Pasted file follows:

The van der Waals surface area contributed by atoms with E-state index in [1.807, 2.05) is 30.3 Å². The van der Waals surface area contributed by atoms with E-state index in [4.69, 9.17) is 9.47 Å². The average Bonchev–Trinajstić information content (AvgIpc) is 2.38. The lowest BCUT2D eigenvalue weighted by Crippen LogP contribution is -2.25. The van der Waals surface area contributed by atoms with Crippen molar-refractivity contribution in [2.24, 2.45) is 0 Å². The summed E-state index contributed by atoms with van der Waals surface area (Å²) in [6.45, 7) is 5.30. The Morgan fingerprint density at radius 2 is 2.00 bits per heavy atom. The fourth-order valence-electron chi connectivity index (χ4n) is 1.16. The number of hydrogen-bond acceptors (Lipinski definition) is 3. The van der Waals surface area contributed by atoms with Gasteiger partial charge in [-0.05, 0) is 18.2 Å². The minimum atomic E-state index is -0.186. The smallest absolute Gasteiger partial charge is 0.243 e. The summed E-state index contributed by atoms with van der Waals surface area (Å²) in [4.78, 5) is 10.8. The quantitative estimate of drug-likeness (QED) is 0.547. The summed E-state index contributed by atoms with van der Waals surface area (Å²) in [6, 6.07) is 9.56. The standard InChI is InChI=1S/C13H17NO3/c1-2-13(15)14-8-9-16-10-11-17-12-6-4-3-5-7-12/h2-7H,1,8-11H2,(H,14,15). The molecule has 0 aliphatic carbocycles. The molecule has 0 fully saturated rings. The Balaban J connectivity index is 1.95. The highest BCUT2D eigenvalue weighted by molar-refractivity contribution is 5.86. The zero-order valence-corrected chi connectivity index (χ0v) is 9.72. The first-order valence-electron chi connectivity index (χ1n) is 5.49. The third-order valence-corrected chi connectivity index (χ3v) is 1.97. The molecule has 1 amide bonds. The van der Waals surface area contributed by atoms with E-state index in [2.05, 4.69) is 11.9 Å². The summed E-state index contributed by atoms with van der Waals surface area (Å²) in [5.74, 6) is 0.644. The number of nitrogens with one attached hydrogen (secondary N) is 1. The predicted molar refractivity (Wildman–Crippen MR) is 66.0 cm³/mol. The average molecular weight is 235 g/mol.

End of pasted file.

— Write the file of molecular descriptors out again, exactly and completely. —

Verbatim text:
The van der Waals surface area contributed by atoms with E-state index in [1.807, 2.05) is 30.3 Å². The van der Waals surface area contributed by atoms with E-state index in [4.69, 9.17) is 9.47 Å². The average Bonchev–Trinajstić information content (AvgIpc) is 2.38. The lowest BCUT2D eigenvalue weighted by Crippen LogP contribution is -2.25. The van der Waals surface area contributed by atoms with Crippen molar-refractivity contribution in [2.24, 2.45) is 0 Å². The summed E-state index contributed by atoms with van der Waals surface area (Å²) in [6.45, 7) is 5.30. The Morgan fingerprint density at radius 2 is 2.00 bits per heavy atom. The fourth-order valence-electron chi connectivity index (χ4n) is 1.16. The number of hydrogen-bond acceptors (Lipinski definition) is 3. The van der Waals surface area contributed by atoms with Gasteiger partial charge in [-0.05, 0) is 18.2 Å². The minimum atomic E-state index is -0.186. The smallest absolute Gasteiger partial charge is 0.243 e. The summed E-state index contributed by atoms with van der Waals surface area (Å²) in [4.78, 5) is 10.8. The quantitative estimate of drug-likeness (QED) is 0.547. The summed E-state index contributed by atoms with van der Waals surface area (Å²) in [6, 6.07) is 9.56. The standard InChI is InChI=1S/C13H17NO3/c1-2-13(15)14-8-9-16-10-11-17-12-6-4-3-5-7-12/h2-7H,1,8-11H2,(H,14,15). The molecule has 0 aliphatic carbocycles. The molecule has 0 fully saturated rings. The Balaban J connectivity index is 1.95. The highest BCUT2D eigenvalue weighted by molar-refractivity contribution is 5.86. The zero-order valence-corrected chi connectivity index (χ0v) is 9.72. The first-order valence-electron chi connectivity index (χ1n) is 5.49. The third-order valence-corrected chi connectivity index (χ3v) is 1.97. The molecule has 1 amide bonds. The van der Waals surface area contributed by atoms with E-state index in [2.05, 4.69) is 11.9 Å². The summed E-state index contributed by atoms with van der Waals surface area (Å²) in [5.74, 6) is 0.644. The number of nitrogens with one attached hydrogen (secondary N) is 1. The predicted molar refractivity (Wildman–Crippen MR) is 66.0 cm³/mol. The average molecular weight is 235 g/mol.